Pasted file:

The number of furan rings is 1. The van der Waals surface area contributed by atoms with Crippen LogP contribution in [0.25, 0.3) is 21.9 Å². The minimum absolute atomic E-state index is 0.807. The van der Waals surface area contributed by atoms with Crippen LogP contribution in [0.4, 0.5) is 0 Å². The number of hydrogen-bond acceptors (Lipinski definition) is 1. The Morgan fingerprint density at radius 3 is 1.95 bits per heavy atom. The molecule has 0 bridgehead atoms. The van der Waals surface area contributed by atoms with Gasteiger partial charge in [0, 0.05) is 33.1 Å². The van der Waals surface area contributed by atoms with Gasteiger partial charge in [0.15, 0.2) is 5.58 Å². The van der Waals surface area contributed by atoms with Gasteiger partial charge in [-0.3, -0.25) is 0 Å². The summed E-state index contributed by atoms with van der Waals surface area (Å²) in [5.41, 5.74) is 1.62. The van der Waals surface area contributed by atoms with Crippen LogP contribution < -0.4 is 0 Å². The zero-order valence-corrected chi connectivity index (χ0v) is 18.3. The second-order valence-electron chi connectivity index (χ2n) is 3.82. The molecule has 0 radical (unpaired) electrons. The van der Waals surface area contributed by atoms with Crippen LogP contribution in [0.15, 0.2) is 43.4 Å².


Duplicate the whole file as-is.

The number of furan rings is 1. The van der Waals surface area contributed by atoms with Crippen LogP contribution in [0.25, 0.3) is 21.9 Å². The minimum absolute atomic E-state index is 0.807. The van der Waals surface area contributed by atoms with Crippen LogP contribution in [0.4, 0.5) is 0 Å². The number of hydrogen-bond acceptors (Lipinski definition) is 1. The Morgan fingerprint density at radius 3 is 1.95 bits per heavy atom. The molecule has 0 bridgehead atoms. The van der Waals surface area contributed by atoms with Gasteiger partial charge in [0, 0.05) is 33.1 Å². The van der Waals surface area contributed by atoms with Gasteiger partial charge in [0.15, 0.2) is 5.58 Å². The van der Waals surface area contributed by atoms with Gasteiger partial charge in [-0.3, -0.25) is 0 Å². The summed E-state index contributed by atoms with van der Waals surface area (Å²) in [5.41, 5.74) is 1.62. The van der Waals surface area contributed by atoms with Crippen LogP contribution < -0.4 is 0 Å². The zero-order valence-corrected chi connectivity index (χ0v) is 18.3. The second-order valence-electron chi connectivity index (χ2n) is 3.82. The molecule has 0 radical (unpaired) electrons. The van der Waals surface area contributed by atoms with Crippen LogP contribution in [0.15, 0.2) is 43.4 Å².